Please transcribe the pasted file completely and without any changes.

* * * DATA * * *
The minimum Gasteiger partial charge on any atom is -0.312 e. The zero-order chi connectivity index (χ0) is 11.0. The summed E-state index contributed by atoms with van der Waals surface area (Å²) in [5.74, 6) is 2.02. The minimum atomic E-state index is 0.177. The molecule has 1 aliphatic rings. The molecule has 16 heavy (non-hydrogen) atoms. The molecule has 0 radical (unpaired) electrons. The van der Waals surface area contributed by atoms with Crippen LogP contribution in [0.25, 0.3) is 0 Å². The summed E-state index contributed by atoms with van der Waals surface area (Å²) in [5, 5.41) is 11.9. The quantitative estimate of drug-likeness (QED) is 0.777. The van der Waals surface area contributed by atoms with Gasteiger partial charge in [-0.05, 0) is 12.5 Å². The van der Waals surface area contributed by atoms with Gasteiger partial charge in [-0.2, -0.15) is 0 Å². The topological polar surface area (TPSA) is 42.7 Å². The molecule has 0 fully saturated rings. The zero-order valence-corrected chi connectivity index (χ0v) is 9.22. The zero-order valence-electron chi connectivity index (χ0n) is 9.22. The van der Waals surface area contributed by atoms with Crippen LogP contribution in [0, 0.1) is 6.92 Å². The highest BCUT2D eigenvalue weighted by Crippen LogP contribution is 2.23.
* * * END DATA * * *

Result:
The minimum Gasteiger partial charge on any atom is -0.312 e. The zero-order chi connectivity index (χ0) is 11.0. The summed E-state index contributed by atoms with van der Waals surface area (Å²) in [5.74, 6) is 2.02. The minimum atomic E-state index is 0.177. The molecule has 1 aliphatic rings. The molecule has 16 heavy (non-hydrogen) atoms. The molecule has 0 radical (unpaired) electrons. The van der Waals surface area contributed by atoms with Crippen LogP contribution in [0.25, 0.3) is 0 Å². The summed E-state index contributed by atoms with van der Waals surface area (Å²) in [5, 5.41) is 11.9. The quantitative estimate of drug-likeness (QED) is 0.777. The van der Waals surface area contributed by atoms with Gasteiger partial charge in [-0.05, 0) is 12.5 Å². The van der Waals surface area contributed by atoms with Gasteiger partial charge in [-0.2, -0.15) is 0 Å². The topological polar surface area (TPSA) is 42.7 Å². The molecule has 0 fully saturated rings. The zero-order valence-corrected chi connectivity index (χ0v) is 9.22. The zero-order valence-electron chi connectivity index (χ0n) is 9.22. The van der Waals surface area contributed by atoms with Crippen LogP contribution in [0, 0.1) is 6.92 Å². The highest BCUT2D eigenvalue weighted by Crippen LogP contribution is 2.23.